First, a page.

- traditional jointed repairs
- through-bolted repairs
- modern adhesives
- laminate repairs
- steel flitch plates
- carbon reinforced plastic (CRP) repairs
- glass reinforced plastic (GRP) repairs
Investigate the use of materials and elements which have been detrimental to the survival of timber frames
Describe how the common past use of
- mild steel
- non porous sealants and paints
have damaged timber frames.
Repair or replace timbers
Explain the criteria that may influence the choice to either replace or to repair a timber member.
Investigate the re-alignment of timber frames as a means to re-establish original structural connections and load paths
Describe how distortions and movements to the building’s shape can alter load paths and put strain on elements that are not designed to accept that new load.
Investigate appropriate scribing methods when working on distorted in situ timbers
Explain how to set up datum lines and cut accurate repairs or replacements to in-situ frames.
Select, fit and use the appropriate Personal Protective Equipment (PPE), store, maintain and report defects in training and work equipment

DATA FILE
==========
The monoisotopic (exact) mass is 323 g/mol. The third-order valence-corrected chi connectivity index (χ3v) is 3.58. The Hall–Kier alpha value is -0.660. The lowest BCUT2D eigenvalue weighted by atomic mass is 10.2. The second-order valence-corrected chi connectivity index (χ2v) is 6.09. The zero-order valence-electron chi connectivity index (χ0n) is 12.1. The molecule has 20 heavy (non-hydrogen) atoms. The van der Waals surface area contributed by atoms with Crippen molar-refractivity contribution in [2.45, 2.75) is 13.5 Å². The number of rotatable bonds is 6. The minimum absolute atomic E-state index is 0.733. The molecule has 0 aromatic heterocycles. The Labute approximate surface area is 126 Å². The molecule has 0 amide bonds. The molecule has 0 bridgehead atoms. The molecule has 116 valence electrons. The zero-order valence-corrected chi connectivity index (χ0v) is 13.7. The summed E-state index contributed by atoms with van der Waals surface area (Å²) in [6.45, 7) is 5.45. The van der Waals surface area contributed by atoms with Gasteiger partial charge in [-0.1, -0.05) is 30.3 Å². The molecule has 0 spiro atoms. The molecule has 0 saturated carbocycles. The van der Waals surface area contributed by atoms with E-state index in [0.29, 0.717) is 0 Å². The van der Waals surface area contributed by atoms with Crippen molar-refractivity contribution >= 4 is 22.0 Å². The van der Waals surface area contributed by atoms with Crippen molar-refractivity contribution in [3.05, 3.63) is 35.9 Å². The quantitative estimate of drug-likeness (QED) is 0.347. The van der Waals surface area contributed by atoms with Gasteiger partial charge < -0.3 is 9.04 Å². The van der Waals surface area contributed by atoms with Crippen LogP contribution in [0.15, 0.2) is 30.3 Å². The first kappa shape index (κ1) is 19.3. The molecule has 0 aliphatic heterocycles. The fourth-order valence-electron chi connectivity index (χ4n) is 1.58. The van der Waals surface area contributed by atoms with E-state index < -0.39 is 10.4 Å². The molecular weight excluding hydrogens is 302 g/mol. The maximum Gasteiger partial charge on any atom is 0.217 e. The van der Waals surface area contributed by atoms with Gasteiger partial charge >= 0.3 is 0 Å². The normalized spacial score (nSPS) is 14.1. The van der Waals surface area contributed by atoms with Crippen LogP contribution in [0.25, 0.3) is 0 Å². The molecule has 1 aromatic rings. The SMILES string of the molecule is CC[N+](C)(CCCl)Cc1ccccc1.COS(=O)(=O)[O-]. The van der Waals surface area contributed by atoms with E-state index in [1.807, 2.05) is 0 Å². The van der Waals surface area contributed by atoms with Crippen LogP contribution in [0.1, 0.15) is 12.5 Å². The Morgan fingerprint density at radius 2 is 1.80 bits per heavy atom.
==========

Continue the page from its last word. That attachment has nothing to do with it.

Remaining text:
Will be able to Identify the correct PPE and understand storage, maintenance and employer damage reporting procedures for:
- safety footwear
- safety gloves
- safety eyewear
- RPE/dust masks
- knee protectors
- hearing protectors
- hard hats
- high visibility clothing
Safely move materials to workplace observing safe manual handling techniques
Explain health & safety requirements for manual handing.
Scarf a new end on a post or beam.
Select timber of appropriate species, dimension and seasoning.
Make a scarf joint using variety of techniques including:
- traditional jointed repair
- glued repair
- glued and bolted
- GRP or CRP repair
Explain how the use of the timber within the structure determines the appropriate method of repair.
OAK FRAMED BUILDINGS – Rupert Newman
FRAMING ROOFS – The best of Fine Homebuilding
BARNS OF RURAL BRITAIN –Graham Hughes ISBN 0-906969-36-0
TIMBER FRAME – Ted Benson ISBN 1-56158-281-6
TIMBER FRAMED BUILDINGS – John Bailey Bed Bucks and Cam Historic Building Research Group
CONSERVATION OF TIMBER BUILDINGS – F. W. B. Charles ISBN 0-7487-0376-4